Richard G. Petty, MD

Posttraumatic Stress Disorder and Brain Laterality

I’ve just received an intriguing article from an individual who’s really been through the mill with an array of psychiatric problems going back to childhood.

The last diagnosis that he attracted was posttraumatic stress disorder (PTSD), and he seems to have cured himself by a combination of omega-3 fatty acids and learning to play the banjo left-handed.

This may sound like a bit of an odd claim, but although the writer did not realize it, there is actually some solid science behind his observation.

For years now we have known that if someone is paralyzed down one side after a stroke, binding the good arm or leg leads to rapid reorganization in the cerebral cortex, as a result of which the paralyzed arm or leg may begin to regain function.

One of the most potent ways to improve the functioning of regions of the brain is to try doing things with the opposite hand: if your are right-handed, brushing your teeth or writing with your left hand or using your knife and fork the other way round can all be very illuminating, and can help train your brain. A common tactic in couple’s therapy is to get people to change some habits, like switching the sides of the bed on which a couple sleeps.

The hippocampus of the brain is involved in many functions, but key amongst them is the laying down of short-term memories. People with several stress-related psychiatric disorders, including PTSD, borderline personality disorder with early abuse, depression with early abuse, alcoholism and dissociative identity disorder all have smaller hippocampi, presumably because this part of the brain is exquisitely sensitive to cortisol: high levels can damage and destroy hippocampal cells. Antidepressant medications and some types of cognitive training are thought to lead to the growth of new cells in the hippocampus. It is also possible that having a small hippocampus may predispose someone to the development of PTSD. There is also some evidence that mixed lateral preferences and parental left-handedness may all predispose someone to the development of PTSD.

In PTSD, the left hippocampus and two other brain regions: the left anterior cingulate cortex and both sides of the insula are all smaller than normal. Regions of this small left hippocampus associated with episodic and autobiographical memory is activated by stimuli that wouldn’t have much effect in people without the problem. Some researchers have also found that if the right hippocampus is smaller and more active, it correlates with the severity of PTSD symptoms.

Adults with PTSD have a higher incidence of mixed laterality with respect to handedness than the rest of the population. This has recently also been found in children: there is a positive correlation between PTSD symptom severity and mixed laterality. This strongly suggests that neurological abnormalities may be related to the severity of symptoms in PTSD.

In PTSD, the right amygdala, a region involved in fear and rapid emotional learning and processing, is smaller than the left. In healthy volunteers it’s the same on both sides.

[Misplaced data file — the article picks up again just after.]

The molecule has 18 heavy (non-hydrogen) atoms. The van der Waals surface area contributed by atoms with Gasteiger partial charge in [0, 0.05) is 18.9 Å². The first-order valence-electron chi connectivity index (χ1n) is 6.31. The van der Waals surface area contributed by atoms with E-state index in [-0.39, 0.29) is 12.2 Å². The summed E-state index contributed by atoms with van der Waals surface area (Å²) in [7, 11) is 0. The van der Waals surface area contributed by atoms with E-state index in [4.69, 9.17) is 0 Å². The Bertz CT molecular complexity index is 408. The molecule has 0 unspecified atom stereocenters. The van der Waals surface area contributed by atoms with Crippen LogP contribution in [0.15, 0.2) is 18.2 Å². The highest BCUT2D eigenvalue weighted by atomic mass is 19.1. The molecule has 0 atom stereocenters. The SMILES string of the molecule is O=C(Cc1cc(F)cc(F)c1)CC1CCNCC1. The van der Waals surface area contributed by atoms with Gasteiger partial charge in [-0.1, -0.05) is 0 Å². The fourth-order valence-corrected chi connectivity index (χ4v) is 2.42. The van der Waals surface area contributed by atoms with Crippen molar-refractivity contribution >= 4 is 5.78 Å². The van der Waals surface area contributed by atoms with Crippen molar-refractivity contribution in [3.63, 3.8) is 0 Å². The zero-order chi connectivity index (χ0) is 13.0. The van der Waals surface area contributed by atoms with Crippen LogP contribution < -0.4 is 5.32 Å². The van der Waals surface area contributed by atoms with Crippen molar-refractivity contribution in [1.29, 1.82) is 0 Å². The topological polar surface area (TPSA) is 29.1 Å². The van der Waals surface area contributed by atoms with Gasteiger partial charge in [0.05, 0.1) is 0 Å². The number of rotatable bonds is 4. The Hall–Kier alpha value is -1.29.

When people with PTSD recall the traumatic event, especially if it involved assault, they over-activate the right hemisphere of the brain. It is not just cerebral blood flow: recent experimental work has shown that PTSD may be associated with a functional asymmetry of the brain, which favors the right hemisphere.

There are actually a number of therapeutic techniques that involve trying to switch the way in which the hemispheres interact. EMDR (which the writer had tried) is one. It is also amongst the techniques developed by Paul Dennison to aid learning.

I also wonder whether the writer has accidentally happened upon a method for treating psychological reversal.

I do wish the writer well, and I also hope that some of my colleagues in research might be interested in exploring some of these training techniques in PTSD.

About Richard G. Petty, MD
Dr. Richard G. Petty, MD is a world-renowned authority on the brain, and his revolutionary work on human energy systems has been acclaimed around the globe. He is also an accredited specialist in internal and metabolic medicine, endocrinology, psychiatry, acupuncture and homeopathy. He has been an innovator and leader of the human potential movement for over thirty years and is also an active researcher, teacher, writer, professional speaker and broadcaster. He is the author of five books, including the groundbreaking and best selling CD series Healing, Meaning and Purpose. He has taught in over 45 countries and 48 states in the last ten years, but spends as much time as possible on his horse farm in Georgia.


3 Responses to “Posttraumatic Stress Disorder and Brain Laterality”
  1. Stuart says:

    very interesting, is the original article available?

  2. Stuart says:

    I am not sure if you received my earlier comment but I would love to see or have a link to the article you refer to.

  3. Richard Petty says:

    Dear Stuart,

    Thank you so much for writing.

    I have not posted the original letter since it was a personal communication and I want to protect the privacy of the individual who sent it.

    However, the writer reads this blog regularly, so I expect that he will send you a copy of his article directly.

    Kind regards,


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